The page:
Could the base of this car have been a Scamp Mk1? The front has some similarities

But that's where the similarities end. Screen, sides, roof and especially the rear are, erm, different

Monday, 10 December 2012

And the nominees are...

It's time to introduce you to the nominees for the 'Best Find of 2012'. There were 9 cars suitable for a nomination - I picked out 5 of which I believed they are the best. Now it's up to you to decide which one wins the title. There's a poll on the right side of this blog and you just have to tick the box of your favourite find. The one with the most votes wins - it's simple as that. Now over to the candidates.

1. The lost Maya GT. This was a matter of time, with several reports of its sighting made clear and appearing on these pages. In March this year it was finally found, still in Ashford, as the earlier findings suggested. It is  being restored at the moment. Click here for its story

2. The Radford Traveller. Radford's coachbuilt Minis were sold to the rich and famous back in the 1960s, and every once in a while one finds its way to a dealer or an auction house. This very rare Radford Traveller spent most of its life in France. Click here for the story

3. The farm yard Mini Marcos Mk1. This is one car I would have liked for myself. In fact I arranged to pick it up with the farmer who'd had it in his yard for ages. Problem was that I couldn't make it in time for him to clear his grounds, and so it went to a friend. Story of its discovery here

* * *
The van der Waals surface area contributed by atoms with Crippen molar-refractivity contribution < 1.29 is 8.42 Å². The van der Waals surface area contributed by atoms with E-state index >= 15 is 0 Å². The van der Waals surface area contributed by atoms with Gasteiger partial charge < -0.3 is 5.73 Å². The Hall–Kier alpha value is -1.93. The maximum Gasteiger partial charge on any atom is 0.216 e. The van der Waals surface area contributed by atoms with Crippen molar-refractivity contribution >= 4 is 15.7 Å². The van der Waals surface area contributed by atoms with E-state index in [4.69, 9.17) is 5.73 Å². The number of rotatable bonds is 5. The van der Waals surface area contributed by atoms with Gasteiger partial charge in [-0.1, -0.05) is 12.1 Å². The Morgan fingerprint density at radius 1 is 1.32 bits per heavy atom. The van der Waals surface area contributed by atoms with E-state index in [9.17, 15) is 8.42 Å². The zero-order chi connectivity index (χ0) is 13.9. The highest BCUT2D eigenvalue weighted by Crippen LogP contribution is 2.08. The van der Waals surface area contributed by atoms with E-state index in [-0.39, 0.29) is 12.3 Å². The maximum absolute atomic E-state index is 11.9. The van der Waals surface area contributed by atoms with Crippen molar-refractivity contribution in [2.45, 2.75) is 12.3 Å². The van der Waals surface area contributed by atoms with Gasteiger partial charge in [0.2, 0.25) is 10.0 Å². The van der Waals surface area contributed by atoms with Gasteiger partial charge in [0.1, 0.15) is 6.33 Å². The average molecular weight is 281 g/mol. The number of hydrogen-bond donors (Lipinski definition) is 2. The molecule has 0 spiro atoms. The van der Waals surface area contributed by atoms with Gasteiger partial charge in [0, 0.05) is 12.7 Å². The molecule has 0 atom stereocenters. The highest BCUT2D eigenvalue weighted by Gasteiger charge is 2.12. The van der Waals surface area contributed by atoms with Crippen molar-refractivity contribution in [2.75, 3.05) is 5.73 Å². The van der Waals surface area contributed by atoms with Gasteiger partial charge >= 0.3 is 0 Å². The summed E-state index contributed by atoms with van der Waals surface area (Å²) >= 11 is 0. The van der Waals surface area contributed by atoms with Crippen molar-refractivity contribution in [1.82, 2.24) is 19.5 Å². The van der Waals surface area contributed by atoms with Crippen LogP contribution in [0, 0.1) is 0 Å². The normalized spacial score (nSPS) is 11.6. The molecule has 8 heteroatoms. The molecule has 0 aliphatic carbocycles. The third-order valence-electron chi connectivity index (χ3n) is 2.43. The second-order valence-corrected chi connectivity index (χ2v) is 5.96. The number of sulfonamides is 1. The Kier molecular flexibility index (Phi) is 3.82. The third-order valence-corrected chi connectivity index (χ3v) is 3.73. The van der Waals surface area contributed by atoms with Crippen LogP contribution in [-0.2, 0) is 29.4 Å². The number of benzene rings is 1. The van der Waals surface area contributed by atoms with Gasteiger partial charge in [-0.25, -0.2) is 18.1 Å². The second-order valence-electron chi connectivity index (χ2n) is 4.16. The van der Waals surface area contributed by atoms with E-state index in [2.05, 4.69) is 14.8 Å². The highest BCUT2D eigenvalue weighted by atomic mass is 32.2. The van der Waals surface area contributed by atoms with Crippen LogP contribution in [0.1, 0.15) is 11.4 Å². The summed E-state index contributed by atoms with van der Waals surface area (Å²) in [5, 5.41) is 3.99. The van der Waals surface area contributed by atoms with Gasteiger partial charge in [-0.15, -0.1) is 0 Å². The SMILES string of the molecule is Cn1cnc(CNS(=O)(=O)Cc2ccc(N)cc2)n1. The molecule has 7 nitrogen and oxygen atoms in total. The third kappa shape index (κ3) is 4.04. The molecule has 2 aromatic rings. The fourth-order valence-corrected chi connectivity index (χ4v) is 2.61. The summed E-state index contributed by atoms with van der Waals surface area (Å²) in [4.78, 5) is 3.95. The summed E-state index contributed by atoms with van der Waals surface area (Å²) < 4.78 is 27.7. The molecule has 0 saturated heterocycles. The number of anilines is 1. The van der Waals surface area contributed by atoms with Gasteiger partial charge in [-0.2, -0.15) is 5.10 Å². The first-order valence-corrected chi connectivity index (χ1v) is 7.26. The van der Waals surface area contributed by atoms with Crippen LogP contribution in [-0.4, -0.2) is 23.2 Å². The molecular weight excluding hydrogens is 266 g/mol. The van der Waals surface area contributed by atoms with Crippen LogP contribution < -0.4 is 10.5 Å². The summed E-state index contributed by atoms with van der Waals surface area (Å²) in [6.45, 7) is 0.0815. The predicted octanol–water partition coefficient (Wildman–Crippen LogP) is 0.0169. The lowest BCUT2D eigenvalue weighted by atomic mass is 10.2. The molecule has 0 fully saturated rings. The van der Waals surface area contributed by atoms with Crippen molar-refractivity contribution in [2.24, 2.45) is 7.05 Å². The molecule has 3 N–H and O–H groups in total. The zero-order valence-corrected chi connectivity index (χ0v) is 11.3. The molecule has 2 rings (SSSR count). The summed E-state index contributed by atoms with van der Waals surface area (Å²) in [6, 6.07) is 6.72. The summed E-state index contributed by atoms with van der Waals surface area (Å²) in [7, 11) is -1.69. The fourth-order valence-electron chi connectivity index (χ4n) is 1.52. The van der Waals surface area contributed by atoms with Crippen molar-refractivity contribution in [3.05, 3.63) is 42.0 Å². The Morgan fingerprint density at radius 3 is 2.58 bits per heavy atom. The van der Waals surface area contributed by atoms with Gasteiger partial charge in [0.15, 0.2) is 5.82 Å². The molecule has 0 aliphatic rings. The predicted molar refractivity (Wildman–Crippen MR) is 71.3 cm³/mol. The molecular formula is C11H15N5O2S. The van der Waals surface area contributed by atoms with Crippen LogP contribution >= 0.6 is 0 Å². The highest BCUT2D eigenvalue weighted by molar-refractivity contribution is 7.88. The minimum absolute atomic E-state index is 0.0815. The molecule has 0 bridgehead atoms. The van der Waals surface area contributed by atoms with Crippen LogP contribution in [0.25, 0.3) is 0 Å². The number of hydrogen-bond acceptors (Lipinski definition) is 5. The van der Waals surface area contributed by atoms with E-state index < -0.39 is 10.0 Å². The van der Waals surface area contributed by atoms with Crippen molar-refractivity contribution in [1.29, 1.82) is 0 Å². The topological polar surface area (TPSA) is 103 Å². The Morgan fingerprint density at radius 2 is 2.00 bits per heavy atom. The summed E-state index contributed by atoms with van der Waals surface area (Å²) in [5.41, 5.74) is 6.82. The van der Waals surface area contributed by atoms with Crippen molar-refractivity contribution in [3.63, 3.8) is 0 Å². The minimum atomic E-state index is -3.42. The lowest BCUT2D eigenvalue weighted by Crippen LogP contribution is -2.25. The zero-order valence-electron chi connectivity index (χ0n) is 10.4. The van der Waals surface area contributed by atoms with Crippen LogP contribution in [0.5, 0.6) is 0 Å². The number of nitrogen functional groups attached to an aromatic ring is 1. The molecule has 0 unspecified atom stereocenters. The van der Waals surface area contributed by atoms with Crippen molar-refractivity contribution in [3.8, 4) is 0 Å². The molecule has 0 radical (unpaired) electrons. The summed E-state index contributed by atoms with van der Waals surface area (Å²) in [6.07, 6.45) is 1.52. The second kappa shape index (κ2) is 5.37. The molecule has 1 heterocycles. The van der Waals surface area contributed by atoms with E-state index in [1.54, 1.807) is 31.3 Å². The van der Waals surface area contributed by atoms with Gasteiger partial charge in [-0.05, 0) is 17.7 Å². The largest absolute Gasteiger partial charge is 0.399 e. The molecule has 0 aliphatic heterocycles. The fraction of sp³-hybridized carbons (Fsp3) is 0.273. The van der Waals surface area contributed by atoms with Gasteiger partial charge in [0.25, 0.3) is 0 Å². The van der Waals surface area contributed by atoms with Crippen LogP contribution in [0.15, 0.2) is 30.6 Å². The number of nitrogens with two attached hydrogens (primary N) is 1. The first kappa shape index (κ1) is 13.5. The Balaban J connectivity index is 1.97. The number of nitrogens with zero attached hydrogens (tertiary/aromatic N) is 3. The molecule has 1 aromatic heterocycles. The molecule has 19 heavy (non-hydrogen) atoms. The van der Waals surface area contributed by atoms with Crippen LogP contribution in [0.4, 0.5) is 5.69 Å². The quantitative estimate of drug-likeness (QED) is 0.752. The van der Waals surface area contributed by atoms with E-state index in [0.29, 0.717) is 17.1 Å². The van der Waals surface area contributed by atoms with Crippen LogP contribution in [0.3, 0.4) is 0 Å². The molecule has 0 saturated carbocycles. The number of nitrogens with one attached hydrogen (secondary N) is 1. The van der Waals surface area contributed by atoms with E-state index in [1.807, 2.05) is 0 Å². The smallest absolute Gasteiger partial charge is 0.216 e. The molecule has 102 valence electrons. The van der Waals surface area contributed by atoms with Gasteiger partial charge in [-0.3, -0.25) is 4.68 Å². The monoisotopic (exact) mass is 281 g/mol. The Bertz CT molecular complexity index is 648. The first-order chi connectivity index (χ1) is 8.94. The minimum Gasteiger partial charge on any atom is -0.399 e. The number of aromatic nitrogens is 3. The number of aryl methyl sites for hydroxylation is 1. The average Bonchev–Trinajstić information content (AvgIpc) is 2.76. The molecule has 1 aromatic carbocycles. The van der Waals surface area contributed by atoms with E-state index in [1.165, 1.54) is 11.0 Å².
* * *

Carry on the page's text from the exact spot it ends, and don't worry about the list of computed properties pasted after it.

4. The last of the Triads. If you are into three-wheelers and Mini derivatives, this has to be your choice. It is the 11th and last Triad ever built and came in the shape of an unfinished chassis and body, found in Evesham, complete with all its mechanical (period) bits. Full story here

5. The German Deep Sanderson. Another long-termer, as it took me years to find out about the whereabouts of this car, gone to Germany in the early 1980s. It, too, is currently under restoration while many people have now sent more informations about its background. Full story here

The mystery Maya GT that languished in Ashford, Kent for many many years
Picture courtesy Josh Willis
A rare Radford Mini Traveller, even unknown to the coachbuilt Mini experts!
Picture courtesy RM Auctions 
An early Mini Marcos Mk1 that had been lying in a farm yard for God knows how long
Picture Jeroen Booij archives 
The last of the Triads reappeared in Evesham, totally complete but never finished
Picture courtesy Mosquito-Triad register 
The Deep Sanderson 301 that resurfaced in Germany after years of sleuthing
Picture Jeroen Booij



Friday, 7 December 2012

Snow fun with Heinz Hornets

What the hell? What is this joker doing walking over the roofs of all these snowy Wolseley Hornets? And why is this odd picture posted here? Well, yes, there's a story attached to it. The cars you see here are in fact parked at Crayford Engineering in Westerham, Kent, probably in early 1966. That year, the Crayford company signed a deal with Heinz (which famously made their sauces in 57 varieties) for one cool competition. To promote Heinz soups they gave away no less then 57 Wolseley Hornet MK2's in 'The Greatest Glow on Earth Competition'. All the cars were specially converted into convertibles by Crayford's, and I reckon it must have helped putting the Kent company on the map, too. I understand that 41 of these 'Heinz Hornets' survive to this day. That's quite a lot.